how Yugoslavian youth magazine Val changed a Croatian town forever – The Calvert Journal
The book itself offers a revealing account of all that made the 1980s such a turning point in Yugoslav history, a period when increased media freedoms and the flourishing of youth culture went hand in hand with the crisis. economic and political disintegration.
Set up in a small room with a telephone and five typewriters, Val was all the more significant since it was not published in Zagreb, Belgrade or Ljubljana. His home was the port city of Rijeka, the 3rd largest city in Croatia and the 12th largest city in then Yugoslavia.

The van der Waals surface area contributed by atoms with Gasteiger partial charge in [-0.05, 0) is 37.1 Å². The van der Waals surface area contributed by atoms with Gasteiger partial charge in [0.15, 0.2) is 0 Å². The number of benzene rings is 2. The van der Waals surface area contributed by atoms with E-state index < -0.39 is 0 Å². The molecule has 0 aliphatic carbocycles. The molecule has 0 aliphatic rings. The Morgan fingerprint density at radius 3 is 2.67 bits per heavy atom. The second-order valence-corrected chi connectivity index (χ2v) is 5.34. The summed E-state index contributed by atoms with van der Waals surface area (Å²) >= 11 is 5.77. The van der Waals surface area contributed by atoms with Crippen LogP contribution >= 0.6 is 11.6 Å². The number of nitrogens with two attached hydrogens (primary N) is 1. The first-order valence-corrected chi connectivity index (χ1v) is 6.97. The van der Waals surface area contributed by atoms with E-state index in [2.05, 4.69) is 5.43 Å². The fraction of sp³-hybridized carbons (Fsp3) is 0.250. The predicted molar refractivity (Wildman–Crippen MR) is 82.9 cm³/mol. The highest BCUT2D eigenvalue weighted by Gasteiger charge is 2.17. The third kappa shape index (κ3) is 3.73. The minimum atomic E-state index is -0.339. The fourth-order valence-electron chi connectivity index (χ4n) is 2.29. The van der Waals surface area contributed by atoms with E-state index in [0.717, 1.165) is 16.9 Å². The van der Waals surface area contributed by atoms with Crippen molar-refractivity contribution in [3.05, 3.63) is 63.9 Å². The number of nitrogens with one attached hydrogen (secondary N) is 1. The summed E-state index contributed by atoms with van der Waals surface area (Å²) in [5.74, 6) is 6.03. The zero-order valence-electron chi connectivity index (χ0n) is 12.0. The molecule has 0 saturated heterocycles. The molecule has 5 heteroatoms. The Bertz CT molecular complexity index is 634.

Although perched on the outskirts of Yugoslavian life, a gruff port town that seemed culturally marginalized and lacked even a decent beach, in many ways Rijeka was nonetheless at the center of the ‘new wave’ to which Jurković’s title alludes. Even today, Rijeka’s reputation as a center of alternative music and alternative attitudes remains a crucial part of the city’s character.
Val (or “Wave” in English) was created by the Socialist Youth League, a seemingly party-controlled organization designed to cultivate the loyalty of the nation’s youth and serve as a training ground for political careerists. The league has also funded the publication of ideologically uplifting youth magazines across the country. But instead of getting the party message across, the Yugoslav youth press – including magazines like Val – ended up eroding it. While most Yugoslav dailies remained loyal to local political leaders until 1990, the country’s youth press freed itself much earlier, exploring the frontiers of critical journalism and political satire at a time when the media ” adults ”were more cautious.